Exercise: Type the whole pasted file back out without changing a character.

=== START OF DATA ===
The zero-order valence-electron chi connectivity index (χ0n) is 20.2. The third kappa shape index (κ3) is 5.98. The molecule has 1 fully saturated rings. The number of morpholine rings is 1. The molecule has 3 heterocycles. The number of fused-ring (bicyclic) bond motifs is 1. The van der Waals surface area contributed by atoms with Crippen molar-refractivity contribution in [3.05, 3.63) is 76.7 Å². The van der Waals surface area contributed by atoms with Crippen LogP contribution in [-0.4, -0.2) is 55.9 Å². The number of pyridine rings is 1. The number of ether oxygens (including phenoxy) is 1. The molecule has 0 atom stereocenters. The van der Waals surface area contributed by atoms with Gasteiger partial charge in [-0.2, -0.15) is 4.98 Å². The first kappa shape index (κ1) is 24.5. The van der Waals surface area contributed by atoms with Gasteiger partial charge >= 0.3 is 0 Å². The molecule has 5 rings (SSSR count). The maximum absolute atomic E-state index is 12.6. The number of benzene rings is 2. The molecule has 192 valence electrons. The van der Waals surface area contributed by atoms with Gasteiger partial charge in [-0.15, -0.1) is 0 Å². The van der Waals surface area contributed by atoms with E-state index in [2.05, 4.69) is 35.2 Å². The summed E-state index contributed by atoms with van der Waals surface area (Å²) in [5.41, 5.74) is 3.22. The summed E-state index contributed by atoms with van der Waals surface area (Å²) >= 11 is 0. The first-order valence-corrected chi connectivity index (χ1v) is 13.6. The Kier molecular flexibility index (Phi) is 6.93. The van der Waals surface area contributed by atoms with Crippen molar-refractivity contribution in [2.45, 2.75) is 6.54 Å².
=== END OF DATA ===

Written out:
The zero-order valence-electron chi connectivity index (χ0n) is 20.2. The third kappa shape index (κ3) is 5.98. The molecule has 1 fully saturated rings. The number of morpholine rings is 1. The molecule has 3 heterocycles. The number of fused-ring (bicyclic) bond motifs is 1. The van der Waals surface area contributed by atoms with Crippen molar-refractivity contribution in [3.05, 3.63) is 76.7 Å². The van der Waals surface area contributed by atoms with Crippen LogP contribution in [-0.4, -0.2) is 55.9 Å². The number of pyridine rings is 1. The number of ether oxygens (including phenoxy) is 1. The molecule has 0 atom stereocenters. The van der Waals surface area contributed by atoms with Gasteiger partial charge in [-0.2, -0.15) is 4.98 Å². The first kappa shape index (κ1) is 24.5. The van der Waals surface area contributed by atoms with Gasteiger partial charge >= 0.3 is 0 Å². The molecule has 5 rings (SSSR count). The maximum absolute atomic E-state index is 12.6. The number of benzene rings is 2. The molecule has 192 valence electrons. The van der Waals surface area contributed by atoms with Gasteiger partial charge in [-0.15, -0.1) is 0 Å². The van der Waals surface area contributed by atoms with E-state index in [2.05, 4.69) is 35.2 Å². The summed E-state index contributed by atoms with van der Waals surface area (Å²) in [5.41, 5.74) is 3.22. The summed E-state index contributed by atoms with van der Waals surface area (Å²) >= 11 is 0. The first-order valence-corrected chi connectivity index (χ1v) is 13.6. The Kier molecular flexibility index (Phi) is 6.93. The van der Waals surface area contributed by atoms with Crippen molar-refractivity contribution in [2.45, 2.75) is 6.54 Å².